Columbus, OH paper compares hospital wait times from 15 different hospitals throughout central Ohio. Metrics include minutes until diagnostic evaluation, minutes until pain medication, minutes until admission decision, and minutes from admission to room placement. I just wonder how accurate the metrics are. It isn’t like self-reported data like this can’t be manipulated.
Evanston Northwestern Hospital in Chicago suburbs also making news because of its wait times – nearly twice the national average.
The problem with providing patients with insurance: When the insurer cuts payments, what happens if providers won’t take your insurance? Government cuts payments to providers so that it costs more for cancer clinics to provide chemotherapy to some Medicare patients than the government reimburses. To stay afloat, some cancer clinics have now begun turning away Medicare patients needing cancer infusions. Now patients go to hospitals where the charges for cancer treatment are higher and the waits for treatment will likely be longer.
But we’re going to be insured! And we can keep our doctors, too!
Patients gone wild. Two brothers in Lebanon “attack” an emergency department, smashing windows and insulting the doctors and nurses on duty. In other words … a normal day in a typical American emergency department. And their Press Ganey scores probably stink for that day, too.
What a great story. Six year old Long Island kid treated in emergency department raises $275 with a fundraiser and uses the money to buy coloring books for other emergency department children.
Remember how CMS promised to give incentive payments for “meaningful use” of electronic medical records? Not so fast. Rules changing. Now it is doing random audits of 5-10% of all applicants to see whether they should actually get their bonus payments. Self-reporting isn’t good enough any more.
Wouldn’t it be interesting to see what would happen if all providers went back to paper records?
Canadian paramedics visiting patients with “non-urgent” issues to keep them out of emergency departments. The only question I have is who determines whether the issues are “non-urgent”?
A second interesting Medical Economics article. What are the tech trends that will affect how doctors practice medicine in the future? Interesting to consider. Remote patient monitoring. Personal health records with biometric security. Cool stuff.
More than 25% of Oklahoma patients enrolled in Medicaid. Of those, about a quarter used the emergency department a total of 528,000 times at a cost of $170 million. Oklahoma is now trying to determine how to deal with the high utilizers – those who use the ED more than 15 times every 3 months.
Speaking about Oklahoma … Oklahoma Dentistry Board officials are deciding whether to pursue criminal charges against a dentist. Officials found rusty instruments, “potentially contaminated drug vials” and “improper use of a machine designed to sterilize tools” in the dentist’s office.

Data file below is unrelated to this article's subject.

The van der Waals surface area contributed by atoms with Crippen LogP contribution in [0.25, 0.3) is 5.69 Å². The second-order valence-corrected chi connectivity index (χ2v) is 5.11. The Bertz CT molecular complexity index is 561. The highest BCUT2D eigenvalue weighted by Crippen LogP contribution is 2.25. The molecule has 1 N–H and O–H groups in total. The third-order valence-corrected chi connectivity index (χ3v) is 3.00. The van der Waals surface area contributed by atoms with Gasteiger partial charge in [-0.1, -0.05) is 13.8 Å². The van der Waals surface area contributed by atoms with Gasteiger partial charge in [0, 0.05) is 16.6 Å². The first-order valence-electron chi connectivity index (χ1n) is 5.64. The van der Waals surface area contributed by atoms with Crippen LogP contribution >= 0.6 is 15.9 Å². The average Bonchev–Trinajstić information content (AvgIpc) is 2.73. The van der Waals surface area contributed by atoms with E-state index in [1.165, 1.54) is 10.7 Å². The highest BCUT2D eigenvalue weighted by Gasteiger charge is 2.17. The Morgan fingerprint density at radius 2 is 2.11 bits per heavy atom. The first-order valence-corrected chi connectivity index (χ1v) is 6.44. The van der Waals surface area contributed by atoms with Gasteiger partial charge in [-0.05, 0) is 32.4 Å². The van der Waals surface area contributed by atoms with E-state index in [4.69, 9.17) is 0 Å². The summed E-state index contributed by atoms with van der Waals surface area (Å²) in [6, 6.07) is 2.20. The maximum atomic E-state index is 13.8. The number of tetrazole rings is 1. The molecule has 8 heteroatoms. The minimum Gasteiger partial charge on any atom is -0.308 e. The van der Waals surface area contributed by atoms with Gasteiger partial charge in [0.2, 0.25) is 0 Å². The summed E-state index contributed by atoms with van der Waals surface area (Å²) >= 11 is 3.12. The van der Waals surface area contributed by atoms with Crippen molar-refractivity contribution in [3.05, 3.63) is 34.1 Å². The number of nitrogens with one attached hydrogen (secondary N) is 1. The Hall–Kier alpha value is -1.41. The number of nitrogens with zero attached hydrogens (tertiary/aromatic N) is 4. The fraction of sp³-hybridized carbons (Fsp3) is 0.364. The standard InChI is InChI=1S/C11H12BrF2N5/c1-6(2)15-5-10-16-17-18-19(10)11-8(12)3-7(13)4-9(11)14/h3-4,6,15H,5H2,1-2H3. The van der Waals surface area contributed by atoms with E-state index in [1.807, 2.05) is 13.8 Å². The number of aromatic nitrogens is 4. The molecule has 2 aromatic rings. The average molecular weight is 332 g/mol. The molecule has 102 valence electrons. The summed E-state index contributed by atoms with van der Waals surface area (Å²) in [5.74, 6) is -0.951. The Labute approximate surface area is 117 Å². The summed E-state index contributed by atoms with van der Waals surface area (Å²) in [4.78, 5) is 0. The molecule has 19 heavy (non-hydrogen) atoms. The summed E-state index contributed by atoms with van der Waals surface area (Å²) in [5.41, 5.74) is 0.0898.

The Oklahoma Dentistry Board accused the dentist of re-inserting needles in drug vials after their initial use and using the same drug vials on multiple patients. This happens often in medicine. The dentistry board also stated that a sterilization machine hadn’t undergone monthly testing in six years. Concerning, but when the Board officials tested the machine was it not properly sterilizing equipment? They did test the machine, right? Were the rusty instruments used on patients? Where was the rust located – on the handles or on the surfaces that come into contact with patients?
In addition, the dentist allegedly allowed dental assistants to administer IV sedation when only dentists are allowed to perform such acts.
For each charge, the dentist could face up to four years in prison and a $10,000 fine.
Are the alleged actions above worth throwing someone in jail for 8 years over?
Rhode Island emergency department reportedly one of few in country to have an MRI available in the department. Wonder how MRI use at this hospital compares to national averages.
Remember … fast care, quality care, free care – pick any two. Patient upset because she was treated quickly in a freestanding emergency department, but her bill was too high and included a $1,500 “facility fee” typically used by hospitals. Some of those costs to go complying with governmental regulations.
Emergency department personnel don’t routinely ask suicidal patients about availability of firearms in the home. Will patients admit to having guns and if so, will intervention make any difference in suicide rates?
Woman with double uterus told not to have any more children due to possibility of dying from complications. Goes for abortion and learns several days later that the abortion was unsuccessful. Instead of going for repeat procedure, keeps pregnancy. Now, after delivering healthy 6 pound girl, woman sues abortion clinic for the pain, suffering, and emotional distress of having undergone an improperly performed abortion.